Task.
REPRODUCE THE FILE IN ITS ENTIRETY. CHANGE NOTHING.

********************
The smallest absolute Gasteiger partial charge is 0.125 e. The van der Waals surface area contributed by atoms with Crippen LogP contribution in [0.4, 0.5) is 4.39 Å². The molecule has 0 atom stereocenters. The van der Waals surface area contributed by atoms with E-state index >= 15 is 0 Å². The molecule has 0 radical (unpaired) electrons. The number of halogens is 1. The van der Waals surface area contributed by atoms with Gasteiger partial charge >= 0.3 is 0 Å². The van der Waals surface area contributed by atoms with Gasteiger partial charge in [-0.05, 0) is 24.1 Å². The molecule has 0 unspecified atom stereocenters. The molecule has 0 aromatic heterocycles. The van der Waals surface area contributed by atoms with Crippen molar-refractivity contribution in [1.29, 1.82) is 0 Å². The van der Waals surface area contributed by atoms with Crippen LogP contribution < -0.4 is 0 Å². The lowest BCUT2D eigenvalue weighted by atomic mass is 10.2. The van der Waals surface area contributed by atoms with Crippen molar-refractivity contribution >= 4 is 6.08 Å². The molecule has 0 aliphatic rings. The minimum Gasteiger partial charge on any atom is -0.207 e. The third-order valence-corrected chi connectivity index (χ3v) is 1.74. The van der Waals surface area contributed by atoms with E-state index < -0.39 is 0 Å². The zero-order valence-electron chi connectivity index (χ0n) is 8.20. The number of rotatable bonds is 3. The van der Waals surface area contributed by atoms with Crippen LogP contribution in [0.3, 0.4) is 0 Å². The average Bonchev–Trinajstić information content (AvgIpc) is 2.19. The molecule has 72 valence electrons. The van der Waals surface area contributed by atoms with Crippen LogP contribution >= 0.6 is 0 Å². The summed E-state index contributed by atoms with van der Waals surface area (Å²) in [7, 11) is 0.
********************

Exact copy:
The smallest absolute Gasteiger partial charge is 0.125 e. The van der Waals surface area contributed by atoms with Crippen LogP contribution in [0.4, 0.5) is 4.39 Å². The molecule has 0 atom stereocenters. The van der Waals surface area contributed by atoms with E-state index >= 15 is 0 Å². The molecule has 0 radical (unpaired) electrons. The number of halogens is 1. The van der Waals surface area contributed by atoms with Gasteiger partial charge >= 0.3 is 0 Å². The van der Waals surface area contributed by atoms with Gasteiger partial charge in [-0.05, 0) is 24.1 Å². The molecule has 0 unspecified atom stereocenters. The molecule has 0 aromatic heterocycles. The van der Waals surface area contributed by atoms with Crippen molar-refractivity contribution in [1.29, 1.82) is 0 Å². The van der Waals surface area contributed by atoms with Crippen LogP contribution < -0.4 is 0 Å². The lowest BCUT2D eigenvalue weighted by atomic mass is 10.2. The van der Waals surface area contributed by atoms with Crippen molar-refractivity contribution >= 4 is 6.08 Å². The molecule has 0 aliphatic rings. The minimum Gasteiger partial charge on any atom is -0.207 e. The third-order valence-corrected chi connectivity index (χ3v) is 1.74. The van der Waals surface area contributed by atoms with E-state index < -0.39 is 0 Å². The zero-order valence-electron chi connectivity index (χ0n) is 8.20. The number of rotatable bonds is 3. The van der Waals surface area contributed by atoms with Crippen LogP contribution in [0.3, 0.4) is 0 Å². The average Bonchev–Trinajstić information content (AvgIpc) is 2.19. The molecule has 72 valence electrons. The van der Waals surface area contributed by atoms with Crippen LogP contribution >= 0.6 is 0 Å². The summed E-state index contributed by atoms with van der Waals surface area (Å²) in [7, 11) is 0.